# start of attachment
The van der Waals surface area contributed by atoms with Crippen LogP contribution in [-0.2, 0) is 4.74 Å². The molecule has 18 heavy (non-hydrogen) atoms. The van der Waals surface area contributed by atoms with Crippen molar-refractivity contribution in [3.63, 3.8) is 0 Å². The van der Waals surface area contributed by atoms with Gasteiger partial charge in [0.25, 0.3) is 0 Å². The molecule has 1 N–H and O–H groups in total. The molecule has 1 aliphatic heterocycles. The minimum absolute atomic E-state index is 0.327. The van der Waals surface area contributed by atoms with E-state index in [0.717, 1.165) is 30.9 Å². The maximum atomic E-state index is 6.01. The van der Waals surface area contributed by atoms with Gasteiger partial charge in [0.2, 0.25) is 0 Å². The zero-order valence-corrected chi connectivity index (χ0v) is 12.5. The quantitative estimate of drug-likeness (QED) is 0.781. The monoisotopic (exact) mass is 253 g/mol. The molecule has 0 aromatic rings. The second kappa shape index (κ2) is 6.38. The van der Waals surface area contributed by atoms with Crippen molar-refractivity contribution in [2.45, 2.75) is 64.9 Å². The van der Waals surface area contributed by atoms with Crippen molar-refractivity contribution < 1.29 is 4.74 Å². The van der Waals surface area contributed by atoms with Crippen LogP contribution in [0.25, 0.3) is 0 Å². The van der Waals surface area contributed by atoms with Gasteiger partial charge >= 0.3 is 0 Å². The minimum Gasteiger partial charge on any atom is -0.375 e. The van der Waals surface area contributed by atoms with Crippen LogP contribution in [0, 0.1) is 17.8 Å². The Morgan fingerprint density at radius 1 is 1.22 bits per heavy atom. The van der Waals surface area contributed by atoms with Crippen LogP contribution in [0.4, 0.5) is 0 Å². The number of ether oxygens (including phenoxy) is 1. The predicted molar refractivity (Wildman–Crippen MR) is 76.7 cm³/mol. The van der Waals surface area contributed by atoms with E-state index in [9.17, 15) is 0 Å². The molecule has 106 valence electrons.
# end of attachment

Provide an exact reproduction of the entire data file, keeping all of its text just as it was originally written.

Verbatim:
The van der Waals surface area contributed by atoms with Crippen LogP contribution in [-0.2, 0) is 4.74 Å². The molecule has 18 heavy (non-hydrogen) atoms. The van der Waals surface area contributed by atoms with Crippen molar-refractivity contribution in [3.63, 3.8) is 0 Å². The van der Waals surface area contributed by atoms with Gasteiger partial charge in [0.25, 0.3) is 0 Å². The molecule has 1 N–H and O–H groups in total. The molecule has 1 aliphatic heterocycles. The minimum absolute atomic E-state index is 0.327. The van der Waals surface area contributed by atoms with E-state index in [0.717, 1.165) is 30.9 Å². The maximum atomic E-state index is 6.01. The van der Waals surface area contributed by atoms with Gasteiger partial charge in [0.2, 0.25) is 0 Å². The zero-order valence-corrected chi connectivity index (χ0v) is 12.5. The quantitative estimate of drug-likeness (QED) is 0.781. The monoisotopic (exact) mass is 253 g/mol. The molecule has 0 aromatic rings. The second kappa shape index (κ2) is 6.38. The van der Waals surface area contributed by atoms with Crippen molar-refractivity contribution in [2.45, 2.75) is 64.9 Å². The van der Waals surface area contributed by atoms with Crippen molar-refractivity contribution < 1.29 is 4.74 Å². The van der Waals surface area contributed by atoms with Crippen LogP contribution in [0.25, 0.3) is 0 Å². The van der Waals surface area contributed by atoms with Gasteiger partial charge >= 0.3 is 0 Å². The minimum Gasteiger partial charge on any atom is -0.375 e. The van der Waals surface area contributed by atoms with Crippen LogP contribution in [0, 0.1) is 17.8 Å². The Morgan fingerprint density at radius 1 is 1.22 bits per heavy atom. The van der Waals surface area contributed by atoms with Crippen LogP contribution in [0.4, 0.5) is 0 Å². The number of ether oxygens (including phenoxy) is 1. The predicted molar refractivity (Wildman–Crippen MR) is 76.7 cm³/mol. The van der Waals surface area contributed by atoms with E-state index in [9.17, 15) is 0 Å². The molecule has 106 valence electrons.